• Alphington (Nic West)
  • Kew (Dave Oster)
  • Canterbury (James Tostevin)
  • Hawthorn (Scott Patterson)
  • Hampton (Nick Johnstone)
  • Canterbury (Philippe Batters)
  • Brighton (David Hart)
  • Richmond (Elliot Gill)
  • Hampton (Robin Parker)
  • Toorak (Maddy Kennedy/James Redfern)
  • Brighton (Robin Parker)

The number of homes bought (above) under the hammer by James Buyer Advocates was 1 – yep uno, un, einer, yi – that’s right, one. In other words our auction under the hammer success rate early last year in a manageable market was 84% – this last week in a red hot one it was almost 9%.

  • STOP PRESS Hawthorn East (Tim Derham) bought Monday and no not under the hammer.

Fact Three: However we still bought 54% of the above 11 homes. That is right in the last 8 days we have bought 7 of the 12 homes (above) that our clients went after, but we bought them off market, at pass-ins, pre-auction and so on.

The ones we didn’t buy – why?

  • Alphington – Record Price for area;
  • Kew – $5 million neighbour was not going to stop;
  • Hawthorn – Crossakiel – the price paid was near on double the $2 million paid 3 years ago – we were $700,000 short of that on our recommended stop figure.
  • Richmond – sadly we were a tad short, it was simply a lack of money, it was a good buy to the other party;
  • Hampton – record price and I was wrong. I genuinely thought circa $3.5 million – it went for $3.9 million. We had profiled no Chinese bidding, we had bought a similar one up the road last year for just under $2.8 million and I didn’t think there would be 4 other bidders with us over $3.5 million. That one, I simply got wrong.

Fact Four: We are negotiating on more homes right now than a year ago and that is by a considerable margin. Why? Well partly we have more clients – but to be frank, we are going to have more misses in a market like this and why shouldn’t we?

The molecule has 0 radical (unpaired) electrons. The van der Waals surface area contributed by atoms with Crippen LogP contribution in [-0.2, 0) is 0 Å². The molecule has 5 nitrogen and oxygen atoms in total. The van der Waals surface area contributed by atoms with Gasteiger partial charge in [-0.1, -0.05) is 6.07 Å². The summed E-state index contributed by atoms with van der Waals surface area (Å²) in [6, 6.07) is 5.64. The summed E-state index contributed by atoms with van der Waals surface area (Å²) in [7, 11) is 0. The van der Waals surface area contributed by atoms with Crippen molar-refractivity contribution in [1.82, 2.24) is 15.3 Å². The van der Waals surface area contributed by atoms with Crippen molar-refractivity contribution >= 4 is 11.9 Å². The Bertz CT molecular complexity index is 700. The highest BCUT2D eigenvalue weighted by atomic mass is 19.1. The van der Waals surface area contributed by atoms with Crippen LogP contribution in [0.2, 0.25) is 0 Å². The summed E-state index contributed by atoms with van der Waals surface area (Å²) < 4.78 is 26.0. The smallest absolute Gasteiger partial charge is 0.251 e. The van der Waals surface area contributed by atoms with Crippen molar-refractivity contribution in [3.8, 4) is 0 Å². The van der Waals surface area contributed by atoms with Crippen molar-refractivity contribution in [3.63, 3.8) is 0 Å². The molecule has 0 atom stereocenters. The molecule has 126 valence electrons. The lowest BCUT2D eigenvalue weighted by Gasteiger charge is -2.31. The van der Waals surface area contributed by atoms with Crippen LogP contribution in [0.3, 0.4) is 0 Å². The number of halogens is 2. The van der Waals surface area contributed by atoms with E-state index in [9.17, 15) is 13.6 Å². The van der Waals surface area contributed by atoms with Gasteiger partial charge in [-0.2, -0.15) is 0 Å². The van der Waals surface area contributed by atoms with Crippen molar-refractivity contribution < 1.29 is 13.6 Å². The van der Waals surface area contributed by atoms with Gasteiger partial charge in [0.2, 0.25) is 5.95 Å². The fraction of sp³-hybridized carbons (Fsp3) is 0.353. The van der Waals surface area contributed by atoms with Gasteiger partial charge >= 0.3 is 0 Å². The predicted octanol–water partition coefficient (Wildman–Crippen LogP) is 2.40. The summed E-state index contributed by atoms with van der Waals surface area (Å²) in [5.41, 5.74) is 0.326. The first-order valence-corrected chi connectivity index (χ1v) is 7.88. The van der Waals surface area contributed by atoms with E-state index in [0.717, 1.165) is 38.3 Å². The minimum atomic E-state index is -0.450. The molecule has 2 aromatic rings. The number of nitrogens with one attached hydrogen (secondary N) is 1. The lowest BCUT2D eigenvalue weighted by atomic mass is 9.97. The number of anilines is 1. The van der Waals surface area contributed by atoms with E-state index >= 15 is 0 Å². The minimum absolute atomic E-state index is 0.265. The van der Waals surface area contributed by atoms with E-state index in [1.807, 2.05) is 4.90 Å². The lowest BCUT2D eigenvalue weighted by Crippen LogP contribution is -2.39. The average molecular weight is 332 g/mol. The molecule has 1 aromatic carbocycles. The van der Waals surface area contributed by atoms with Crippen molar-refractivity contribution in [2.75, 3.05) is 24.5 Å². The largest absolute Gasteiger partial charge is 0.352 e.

In late 2015 at James, we are buying homes in a very different way to early 2014. And it’s not all about money.

If you are a good buyer agent/advocate, you need to be able advise your client when to go; but you also need to advise when to perhaps stop.

In quieter markets where homes represent good value, we are on the horse with the whip out; however right now, in some of the strongest markets ever witnessed, we need to advise when to get off the horse and put that whip away.

Putting the whip away is not just about a specific home – it is also about current alternatives and options for the individual client. Putting the whip away is also not about spitting the dummy and giving up or waiting for the market to cool – that is simply not smart.

Putting the whip away is not about inaction. It is about critical thinking.

Putting the whip away today, is so you can bring it out tomorrow on something better.